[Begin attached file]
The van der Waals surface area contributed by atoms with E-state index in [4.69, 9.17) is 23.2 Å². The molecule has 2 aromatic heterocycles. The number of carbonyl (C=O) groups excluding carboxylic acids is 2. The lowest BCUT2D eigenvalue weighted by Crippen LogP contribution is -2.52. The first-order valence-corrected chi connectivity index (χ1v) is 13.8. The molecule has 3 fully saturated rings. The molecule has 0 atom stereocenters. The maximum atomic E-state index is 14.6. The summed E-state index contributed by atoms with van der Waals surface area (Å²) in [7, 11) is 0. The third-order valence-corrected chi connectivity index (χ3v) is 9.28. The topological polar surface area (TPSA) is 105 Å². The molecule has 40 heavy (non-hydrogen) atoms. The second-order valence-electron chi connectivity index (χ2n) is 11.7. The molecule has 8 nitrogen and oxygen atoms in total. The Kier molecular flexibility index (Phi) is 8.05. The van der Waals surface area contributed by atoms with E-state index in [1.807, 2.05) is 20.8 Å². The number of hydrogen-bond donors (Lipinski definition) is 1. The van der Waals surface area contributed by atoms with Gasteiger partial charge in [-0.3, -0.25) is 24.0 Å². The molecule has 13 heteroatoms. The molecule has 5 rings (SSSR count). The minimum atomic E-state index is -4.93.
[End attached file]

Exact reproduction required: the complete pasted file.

The van der Waals surface area contributed by atoms with E-state index in [4.69, 9.17) is 23.2 Å². The molecule has 2 aromatic heterocycles. The number of carbonyl (C=O) groups excluding carboxylic acids is 2. The lowest BCUT2D eigenvalue weighted by Crippen LogP contribution is -2.52. The first-order valence-corrected chi connectivity index (χ1v) is 13.8. The molecule has 3 fully saturated rings. The molecule has 0 atom stereocenters. The maximum atomic E-state index is 14.6. The summed E-state index contributed by atoms with van der Waals surface area (Å²) in [7, 11) is 0. The third-order valence-corrected chi connectivity index (χ3v) is 9.28. The topological polar surface area (TPSA) is 105 Å². The molecule has 40 heavy (non-hydrogen) atoms. The second-order valence-electron chi connectivity index (χ2n) is 11.7. The molecule has 8 nitrogen and oxygen atoms in total. The Kier molecular flexibility index (Phi) is 8.05. The van der Waals surface area contributed by atoms with E-state index in [1.807, 2.05) is 20.8 Å². The number of hydrogen-bond donors (Lipinski definition) is 1. The van der Waals surface area contributed by atoms with Gasteiger partial charge in [-0.3, -0.25) is 24.0 Å². The molecule has 13 heteroatoms. The molecule has 5 rings (SSSR count). The minimum atomic E-state index is -4.93.